Guadalajara: Water Storage Requirement Feasibility

Todd Stong, an associate of ours, is a retired US engineer, a US military veteran and a volunteer engineer working on a water storage feasibility project in Lake Chapala, Mexico.

Here is a proposal he has presented to the Mexican authorities of the region:


 

Assumptions

  • Population of the metro area: – 5 million (1.5 million in the central are)
  • Household water daily usage:  200 liters/day/person (0.2m3)
  • Water required during dry season (Mid Oct- Mid June, 8 mon) = 48 m3/person
  • Water storage for total population (with no evaporation) = 240 million m3
  • Area of a storage tank if 5m deep = 48 million m2 = 4800 hectares
  • Dimensions of a square tank: 6928m = 6. 9 km on a side
  • Rainfall (mid June-mid Oct, 4 mon): 800 mm
  • Rainfall Collectable (less 25% evaporation &10% infiltration): 528 mm, 0.528m
  • Rainfall collection area required to collect 240 million m3: 445 million m2 = 44,500 hectares = 21096m on a side of a square, 21 km
  • Area of Guadalajara: 72.6 sq mi, 8.52 mi on a side, 14,2 km on the side of a square
  • Metro area: 1056 sq mi, 32.5 mi on a side, 54.2 km on a side. The Metro area is   14 times greater than the area of the central portion of the city

Considerations

Population growth in 10 years at 2%/year = 19.5% increase to total of 5.98 million

The paved area in central city assume: 50%  (challenge of removing auto oil deposits on the streets from sewers, assuming 30% may reach separate stormwater collection sewers and 70% may reach existing combined storm and household sewage sewers)

Due to the dense building of the central city and the level of pollutants expected in any collected rainwater it may be assumed that a rainwater collection tank of 6.9 km on a side would be impossible to be built inside the city. Thus, it is more likely that a collection of rainwater storage tanks could be planned for existing undeveloped areas in the metro area.

The central city area currently suffers from serious flooding during the rainy season given the lack of separate stormwater sewers.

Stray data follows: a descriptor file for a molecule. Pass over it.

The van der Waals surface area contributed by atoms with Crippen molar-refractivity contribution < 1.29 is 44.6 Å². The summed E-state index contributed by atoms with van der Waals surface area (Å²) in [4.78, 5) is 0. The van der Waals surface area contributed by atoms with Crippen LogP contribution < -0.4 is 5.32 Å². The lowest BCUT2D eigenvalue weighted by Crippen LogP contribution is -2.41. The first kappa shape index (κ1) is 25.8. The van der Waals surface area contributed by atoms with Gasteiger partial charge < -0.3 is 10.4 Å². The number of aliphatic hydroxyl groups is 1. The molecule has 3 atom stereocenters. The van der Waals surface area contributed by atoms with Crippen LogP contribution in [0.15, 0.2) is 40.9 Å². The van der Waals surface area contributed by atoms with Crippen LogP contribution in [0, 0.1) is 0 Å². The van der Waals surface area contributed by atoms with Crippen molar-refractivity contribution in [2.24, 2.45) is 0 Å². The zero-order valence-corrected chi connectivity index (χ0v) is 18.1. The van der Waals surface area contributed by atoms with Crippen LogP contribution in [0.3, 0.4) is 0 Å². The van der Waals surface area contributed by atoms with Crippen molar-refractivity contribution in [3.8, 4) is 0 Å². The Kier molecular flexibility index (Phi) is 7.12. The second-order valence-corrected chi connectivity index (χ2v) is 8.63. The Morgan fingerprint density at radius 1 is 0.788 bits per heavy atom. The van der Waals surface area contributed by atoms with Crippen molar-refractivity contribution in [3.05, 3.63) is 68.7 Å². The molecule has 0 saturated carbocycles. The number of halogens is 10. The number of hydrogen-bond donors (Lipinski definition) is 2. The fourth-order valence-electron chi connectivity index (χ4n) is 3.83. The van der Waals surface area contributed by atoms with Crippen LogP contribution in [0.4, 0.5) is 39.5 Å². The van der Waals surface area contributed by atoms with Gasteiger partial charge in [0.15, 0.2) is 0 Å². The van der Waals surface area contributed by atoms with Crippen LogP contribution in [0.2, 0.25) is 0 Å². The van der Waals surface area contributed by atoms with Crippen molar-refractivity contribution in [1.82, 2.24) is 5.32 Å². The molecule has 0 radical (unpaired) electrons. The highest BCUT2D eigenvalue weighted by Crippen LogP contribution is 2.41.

Roofed area in central city assumed: 40% (no separate system of collection sewers exists. Dust and bird droppings could be removed. Separate roof water collection piping only possible by individual buildings and be at private owner expense.

The most feasible means to address an increase in household water to the city will be to increase the annual withdrawal of water from Lake Chapala. The current annual withdrawal is 20cm (15-25cm).  For each 1 million increase in population assume an added 4cm of withdrawal would be required.

To assure an increased amount of water via the Lerma River is delivered to the lake (6-8%) it will be necessary to reduce the current 80% use of the Lerma River from its highly inefficient (Babylonian-like era), unmetered irrigation, of low valued crops. For each 1% less use from the current 80% it will be possible to provide water for an increase of 400,000 population to Guadalajara.

Due to the construction of over 500 dams in the Lerma River basin during the period 1930 to 1990, the flow of the river to the lake has been reduced from 90% to its present maximum of 10%. It is now possible for the 4 states on the river above Jalisco to capture 100% of the flow.  If all 43communities (130,000 citizens) about the lake were permitted to use the lake water versus current deep wells, expensive to pump, and many with very excessive levels of arsenic, they in total would require 2 cm of water off the lake each year.

Todd D. Stong, PhD
Licensed Professional Engineer (USA)
Volunteer engineer for 19 years to the communities about the lake
 E-Mail:  todd.stong@aridgroup.com

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